Post by @DiplomacyKenya
Post by @DiplomacyKenya
Exclusive data show they’re already dominating – for good and bad – on Facebook, Twitter. By Hadas Gold Social media has no doubt who the most buzzworthy potential presidential candidates are at the moment for 2016: Hillary Clinton and Ted Cruz together accounted for 40 percent of the discussion on Facebook and nearly half —Read more
By a happy coincidence, top quality French bread is making its grand entrance on the Cambodian market just as Cambodian rice goes on display at the SIAL food fair in Paris. And only a week after the annual food festival La semaine du gout! We know that French gastronomy is well represented abroad, thanksRead more
Daniel Birdsall, February 26, 2019, sites.tufts.edu/fletcheradmissions; see also
If you’ve poked around our website enough, or otherwise have more than a passing familiarity with Fletcher, you’ve likely come across the term “public diplomacy” [JB emphasis] at some point. While it mostly makes intuitive sense to me, I’ve rarely stopped to think specifically what we’re talking about when we refer to public diplomacy. An interesting piece of web content recently trickled down to me by way of one of Fletcher’s longest-tenured faculty members, as well as our Dean of Admissions, which I thought worth sharing. At the risk of becoming an irksome content regurgitator, I’d encourage readers to check out this recent post by former diplomat and current blogger John Brown. Brown highlights the work of Edmund Gullion, a former NATO SACEUR and Dean of The Fletcher School in the 60s and 70s (a general career path shared by our previous Dean, Admiral James Stavridis). Searching for a descriptor for the..
Mon. Apr.0820199:00am — 12:00pm6th Floor, Woodrow Wilson CenterDirections to the Wilson Center
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For both Russia and China, foreign political interference activities are a useful and cost-effective method of foreign policy. In Russia it is theorized as “smart power”, while China still uses the Soviet-era term “united front work”. The activities of Russia and China go well beyond accepted norms of public diplomacy [JB emphasis] and are having a corrupting and corrosive effect on many societies. This half-day symposium focuses on Russia and China's Political Interference Activities in NATO Small States. The world is seeing a return of both “might is right” politics and spheres of influence. As history has shown, the weakness of small states in a time of rising security threats can undermine the security of larger powers. The Symposium examines case studies of some representative small NATO states experiencing Russia and China..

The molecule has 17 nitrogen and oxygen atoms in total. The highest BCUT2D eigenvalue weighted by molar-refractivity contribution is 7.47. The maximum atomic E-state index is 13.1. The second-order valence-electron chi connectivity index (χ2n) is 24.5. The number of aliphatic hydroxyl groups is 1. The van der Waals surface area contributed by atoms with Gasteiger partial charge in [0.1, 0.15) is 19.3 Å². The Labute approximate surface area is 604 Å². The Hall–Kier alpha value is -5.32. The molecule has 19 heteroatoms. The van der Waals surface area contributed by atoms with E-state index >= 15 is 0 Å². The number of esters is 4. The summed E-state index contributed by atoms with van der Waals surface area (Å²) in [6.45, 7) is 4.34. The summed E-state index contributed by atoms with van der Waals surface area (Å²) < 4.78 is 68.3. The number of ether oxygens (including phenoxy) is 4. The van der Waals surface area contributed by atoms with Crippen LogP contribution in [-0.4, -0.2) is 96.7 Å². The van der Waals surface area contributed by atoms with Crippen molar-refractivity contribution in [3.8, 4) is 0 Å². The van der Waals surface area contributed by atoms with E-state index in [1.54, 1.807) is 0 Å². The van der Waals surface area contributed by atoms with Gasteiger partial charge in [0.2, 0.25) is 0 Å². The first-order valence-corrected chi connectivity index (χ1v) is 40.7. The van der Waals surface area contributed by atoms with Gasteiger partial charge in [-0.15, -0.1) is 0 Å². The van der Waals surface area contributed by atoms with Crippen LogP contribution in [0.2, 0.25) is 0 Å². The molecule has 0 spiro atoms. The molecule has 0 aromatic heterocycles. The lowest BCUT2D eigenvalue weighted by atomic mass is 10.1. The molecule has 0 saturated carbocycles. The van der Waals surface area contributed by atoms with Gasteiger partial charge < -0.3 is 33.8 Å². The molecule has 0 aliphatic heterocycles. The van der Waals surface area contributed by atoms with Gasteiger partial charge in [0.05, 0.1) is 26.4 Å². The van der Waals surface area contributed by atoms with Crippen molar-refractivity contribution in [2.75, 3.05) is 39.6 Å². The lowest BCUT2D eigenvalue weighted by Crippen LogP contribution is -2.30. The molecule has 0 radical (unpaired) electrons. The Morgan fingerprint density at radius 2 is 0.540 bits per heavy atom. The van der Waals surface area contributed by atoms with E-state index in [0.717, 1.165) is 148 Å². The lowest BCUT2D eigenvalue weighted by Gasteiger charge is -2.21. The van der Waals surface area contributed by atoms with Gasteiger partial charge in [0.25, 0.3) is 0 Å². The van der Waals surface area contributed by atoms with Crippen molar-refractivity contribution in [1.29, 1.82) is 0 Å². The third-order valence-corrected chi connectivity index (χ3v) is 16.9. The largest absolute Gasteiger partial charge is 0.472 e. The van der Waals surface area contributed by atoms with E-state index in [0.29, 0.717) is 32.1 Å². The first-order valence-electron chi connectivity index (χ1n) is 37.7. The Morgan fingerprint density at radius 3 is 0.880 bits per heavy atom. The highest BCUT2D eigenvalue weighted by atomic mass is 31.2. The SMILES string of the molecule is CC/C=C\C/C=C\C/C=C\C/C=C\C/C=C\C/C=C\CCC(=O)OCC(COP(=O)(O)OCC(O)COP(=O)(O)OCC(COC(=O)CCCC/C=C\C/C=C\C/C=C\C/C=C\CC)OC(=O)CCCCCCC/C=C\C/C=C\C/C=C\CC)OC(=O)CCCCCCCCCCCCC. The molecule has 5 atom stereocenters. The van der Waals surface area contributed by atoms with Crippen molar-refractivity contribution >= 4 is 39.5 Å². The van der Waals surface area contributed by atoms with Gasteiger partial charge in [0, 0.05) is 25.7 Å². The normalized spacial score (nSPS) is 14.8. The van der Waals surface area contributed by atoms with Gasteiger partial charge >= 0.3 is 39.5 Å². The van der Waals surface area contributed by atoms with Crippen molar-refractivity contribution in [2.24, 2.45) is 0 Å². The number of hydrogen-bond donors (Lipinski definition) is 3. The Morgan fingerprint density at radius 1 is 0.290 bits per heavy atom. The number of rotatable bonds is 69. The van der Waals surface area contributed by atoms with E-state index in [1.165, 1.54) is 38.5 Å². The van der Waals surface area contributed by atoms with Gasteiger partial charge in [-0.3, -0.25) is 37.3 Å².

Tarık Oğuzlu, dailysabah.com, 31.05.2019
While realist power politics take precedence over liberalist opportunism, the great powers are both shaping and confronting this new reality
[T]he world has recently witnessed a strong comeback of realist thinking in international relations. As nationalism and geopolitics have seen a strong revival, we are no longer on the verge of transcending into a borderless world in which universalism overshadows particularism. …
The evolution of Chinese foreign policy over the last decades does also suggest that a realist turn has become more noticeable in recent years. The more powerful China has become in terms of material power capabilities, the more assertively it has begun to question the decades-old American hegemony in East and Southeast Asia, as well as promote its political-economy model beyond its borders through such initiatives as Belt and Road. China's efforts to entice its neighbors through lucrative free trade agreements and..